After the couple had been in Corinth for about a year, they met up with a man who would involve them in yet more controversy. Paul of Tarsus was a Jew who had ruthlessly persecuted Jesus' followers until his own dramatic conversion. Lately, he had been traveling in Asia Minor and Macedonia, preaching the gospel wherever he went. When he arrived in Corinth, he probably met the couple through their common trade as tentmakers. Priscilla and Aquila invited Paul to stay in their home and work with them.
As always, Paul preached the gospel first in the local synagogue and then to the Gentiles. And, as always, his preaching generated both faith and opposition. After eighteen months, leading Jews of Corinth hauled him before the proconsul to accuse him of spreading an illicit religion. After the charge was dismissed, Paul set sail for Ephesus, taking Priscilla and Aquila with him.
The three missionaries must have been eager to see a city that ranked in importance with Rome, Corinth, Antioch, and Alexandria. The capital of provincial Asia, Ephesus boasted a temple to Artemis (also known as Diana) so enormous that it was considered one of the seven wonders of the ancient world. After only a short while, Paul left for other ports, leaving the couple behind to lead the church that met in their home.
Before long another Jew arrived, preaching eloquently about Jesus to the Jews at Ephesus. But Apollos, a native of Alexandria, had grasped only a shadow of the gospel, one more in keeping with the message of John the Baptist than of Jesus. Rather than denouncing him for his inadequate presentation, Priscilla and Aquila merely took him aside and instructed him in the faith. They did their job so well, in fact, that believers in Ephesus eventually sent the gifted preacher to Corinth, where he advanced the work Paul had begun.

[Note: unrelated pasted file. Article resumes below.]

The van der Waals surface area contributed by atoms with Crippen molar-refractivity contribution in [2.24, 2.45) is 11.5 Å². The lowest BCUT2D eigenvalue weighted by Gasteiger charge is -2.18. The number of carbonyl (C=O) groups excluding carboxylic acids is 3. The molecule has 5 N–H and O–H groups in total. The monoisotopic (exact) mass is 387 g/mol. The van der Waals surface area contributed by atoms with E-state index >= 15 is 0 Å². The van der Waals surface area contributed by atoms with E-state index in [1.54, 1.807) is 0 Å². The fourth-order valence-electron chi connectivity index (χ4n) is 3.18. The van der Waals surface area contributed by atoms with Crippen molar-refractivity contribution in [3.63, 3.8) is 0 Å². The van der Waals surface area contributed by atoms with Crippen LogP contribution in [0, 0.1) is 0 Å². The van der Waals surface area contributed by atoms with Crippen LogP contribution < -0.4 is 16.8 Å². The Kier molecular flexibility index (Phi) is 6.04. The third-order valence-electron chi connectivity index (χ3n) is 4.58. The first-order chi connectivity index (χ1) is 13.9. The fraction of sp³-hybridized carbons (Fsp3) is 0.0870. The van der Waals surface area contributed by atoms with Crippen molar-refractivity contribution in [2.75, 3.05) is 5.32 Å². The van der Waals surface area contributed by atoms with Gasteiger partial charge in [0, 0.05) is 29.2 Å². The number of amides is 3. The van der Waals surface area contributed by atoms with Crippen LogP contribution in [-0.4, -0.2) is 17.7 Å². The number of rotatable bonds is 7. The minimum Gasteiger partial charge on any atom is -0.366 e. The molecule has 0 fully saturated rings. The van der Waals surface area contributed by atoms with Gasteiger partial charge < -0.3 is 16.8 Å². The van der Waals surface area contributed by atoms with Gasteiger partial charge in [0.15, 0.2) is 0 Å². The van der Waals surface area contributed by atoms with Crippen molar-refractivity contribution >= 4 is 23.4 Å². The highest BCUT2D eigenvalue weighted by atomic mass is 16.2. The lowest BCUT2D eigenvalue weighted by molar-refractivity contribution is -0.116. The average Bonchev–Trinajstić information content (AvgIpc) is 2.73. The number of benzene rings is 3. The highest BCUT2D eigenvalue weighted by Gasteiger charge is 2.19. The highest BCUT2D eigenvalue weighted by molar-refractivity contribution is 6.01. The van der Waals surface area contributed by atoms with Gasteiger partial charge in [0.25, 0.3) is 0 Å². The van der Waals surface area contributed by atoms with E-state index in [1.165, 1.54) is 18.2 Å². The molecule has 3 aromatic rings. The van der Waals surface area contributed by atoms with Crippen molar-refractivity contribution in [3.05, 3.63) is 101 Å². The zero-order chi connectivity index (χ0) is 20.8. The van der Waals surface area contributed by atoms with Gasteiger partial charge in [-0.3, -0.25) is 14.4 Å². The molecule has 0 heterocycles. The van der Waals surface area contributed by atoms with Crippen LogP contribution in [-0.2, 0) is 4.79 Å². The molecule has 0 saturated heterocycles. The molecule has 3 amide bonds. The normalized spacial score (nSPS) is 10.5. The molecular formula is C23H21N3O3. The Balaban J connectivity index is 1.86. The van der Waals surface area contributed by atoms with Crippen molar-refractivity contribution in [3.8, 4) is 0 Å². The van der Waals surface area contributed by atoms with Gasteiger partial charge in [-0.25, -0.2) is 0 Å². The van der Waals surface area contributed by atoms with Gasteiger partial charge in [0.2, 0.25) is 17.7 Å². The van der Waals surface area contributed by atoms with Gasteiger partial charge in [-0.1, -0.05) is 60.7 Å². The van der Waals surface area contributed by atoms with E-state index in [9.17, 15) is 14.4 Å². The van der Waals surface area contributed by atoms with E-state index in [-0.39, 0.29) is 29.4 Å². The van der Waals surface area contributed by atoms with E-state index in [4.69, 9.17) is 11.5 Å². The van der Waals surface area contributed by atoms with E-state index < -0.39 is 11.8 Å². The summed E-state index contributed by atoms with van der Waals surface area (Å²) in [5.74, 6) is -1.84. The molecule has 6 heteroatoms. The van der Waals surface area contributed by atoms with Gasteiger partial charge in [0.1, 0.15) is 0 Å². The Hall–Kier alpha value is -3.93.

Priscilla must have been a spiritually mature woman, whose gifts equipped her for leadership. Her name actually precedes Aquila's four out of the six times they are mentioned in the New Testament, probably signifying her greater abilities as a leader or the fact that her family may have hailed from a higher social strata than his. Whatever the case, Priscilla's role in instructing Apollos and leading the early church is remarkable.
Along with Aquila, she was the best friend Paul could have had, helping him establish the church and risking her life for his sake. Paul mentions the couple's courage in one of his letters but doesn't elaborate on the circumstances.
Rather than withering in the soil of controversy, Priscilla's faith seemed to flourish. She helped establish the early church in an atmosphere of great hostility, risking her own life for the sake of the gospel she loved.
Scripture doesn't tell us exactly what role Priscilla played in the circumstances described in the New Testament. Was she active as a teacher? Or did she work in the background? But the very fact that her name appears along with her husband's every time does tell us something: She was a valued disciple, one who made a difference in Paul's life and in her world.
Whatever your role as a woman in your church, whether in the background or in a leadership position, you can be sure that what you are doing matters. Each task—no matter how small or large—is important to the spread of the gospel. You are an integral part of your church community, and God promises to use you.
This devotional is drawn from Women of the Bible: A One-Year Devotional Study of Women in Scripture by Ann Spangler and Jean Syswerda. Used with permission.